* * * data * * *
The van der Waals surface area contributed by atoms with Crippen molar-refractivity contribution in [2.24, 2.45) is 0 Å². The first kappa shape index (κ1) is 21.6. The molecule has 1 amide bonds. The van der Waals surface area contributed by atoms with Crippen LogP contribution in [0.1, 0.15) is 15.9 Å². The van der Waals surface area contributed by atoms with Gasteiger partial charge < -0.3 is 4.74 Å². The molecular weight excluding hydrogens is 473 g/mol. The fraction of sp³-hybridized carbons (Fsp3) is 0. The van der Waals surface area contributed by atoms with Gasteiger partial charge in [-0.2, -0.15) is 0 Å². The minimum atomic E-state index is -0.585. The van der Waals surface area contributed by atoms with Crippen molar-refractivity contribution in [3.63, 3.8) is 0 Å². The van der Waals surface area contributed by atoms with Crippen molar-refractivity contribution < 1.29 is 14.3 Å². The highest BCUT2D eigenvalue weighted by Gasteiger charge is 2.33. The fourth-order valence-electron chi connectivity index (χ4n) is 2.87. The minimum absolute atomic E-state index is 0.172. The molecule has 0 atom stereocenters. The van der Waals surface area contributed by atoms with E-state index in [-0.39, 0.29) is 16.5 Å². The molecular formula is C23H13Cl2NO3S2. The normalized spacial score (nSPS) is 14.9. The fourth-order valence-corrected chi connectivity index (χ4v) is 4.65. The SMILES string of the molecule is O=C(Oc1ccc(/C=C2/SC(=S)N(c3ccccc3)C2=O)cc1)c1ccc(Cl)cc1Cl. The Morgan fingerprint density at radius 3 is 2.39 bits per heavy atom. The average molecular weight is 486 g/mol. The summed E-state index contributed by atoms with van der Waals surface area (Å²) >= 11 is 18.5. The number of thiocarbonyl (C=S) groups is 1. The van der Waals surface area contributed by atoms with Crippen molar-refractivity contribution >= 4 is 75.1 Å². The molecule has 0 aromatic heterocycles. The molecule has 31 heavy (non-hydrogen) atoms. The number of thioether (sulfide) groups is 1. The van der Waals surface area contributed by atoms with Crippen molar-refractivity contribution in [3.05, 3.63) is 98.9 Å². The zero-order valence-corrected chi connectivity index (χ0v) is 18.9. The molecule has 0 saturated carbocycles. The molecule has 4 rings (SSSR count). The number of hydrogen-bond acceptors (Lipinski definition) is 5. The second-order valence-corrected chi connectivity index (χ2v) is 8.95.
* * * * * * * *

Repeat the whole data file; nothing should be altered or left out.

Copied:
The van der Waals surface area contributed by atoms with Crippen molar-refractivity contribution in [2.24, 2.45) is 0 Å². The first kappa shape index (κ1) is 21.6. The molecule has 1 amide bonds. The van der Waals surface area contributed by atoms with Crippen LogP contribution in [0.1, 0.15) is 15.9 Å². The van der Waals surface area contributed by atoms with Gasteiger partial charge < -0.3 is 4.74 Å². The molecular weight excluding hydrogens is 473 g/mol. The fraction of sp³-hybridized carbons (Fsp3) is 0. The van der Waals surface area contributed by atoms with Gasteiger partial charge in [-0.2, -0.15) is 0 Å². The minimum atomic E-state index is -0.585. The van der Waals surface area contributed by atoms with Crippen molar-refractivity contribution in [3.63, 3.8) is 0 Å². The van der Waals surface area contributed by atoms with Crippen molar-refractivity contribution < 1.29 is 14.3 Å². The highest BCUT2D eigenvalue weighted by Gasteiger charge is 2.33. The fourth-order valence-electron chi connectivity index (χ4n) is 2.87. The minimum absolute atomic E-state index is 0.172. The molecule has 0 atom stereocenters. The van der Waals surface area contributed by atoms with E-state index in [-0.39, 0.29) is 16.5 Å². The molecular formula is C23H13Cl2NO3S2. The normalized spacial score (nSPS) is 14.9. The fourth-order valence-corrected chi connectivity index (χ4v) is 4.65. The SMILES string of the molecule is O=C(Oc1ccc(/C=C2/SC(=S)N(c3ccccc3)C2=O)cc1)c1ccc(Cl)cc1Cl. The Morgan fingerprint density at radius 3 is 2.39 bits per heavy atom. The average molecular weight is 486 g/mol. The summed E-state index contributed by atoms with van der Waals surface area (Å²) >= 11 is 18.5. The number of thiocarbonyl (C=S) groups is 1. The van der Waals surface area contributed by atoms with Crippen molar-refractivity contribution >= 4 is 75.1 Å². The molecule has 0 aromatic heterocycles. The molecule has 31 heavy (non-hydrogen) atoms. The number of thioether (sulfide) groups is 1. The van der Waals surface area contributed by atoms with Crippen molar-refractivity contribution in [3.05, 3.63) is 98.9 Å². The zero-order valence-corrected chi connectivity index (χ0v) is 18.9. The molecule has 0 saturated carbocycles. The molecule has 4 rings (SSSR count). The number of hydrogen-bond acceptors (Lipinski definition) is 5. The second-order valence-corrected chi connectivity index (χ2v) is 8.95.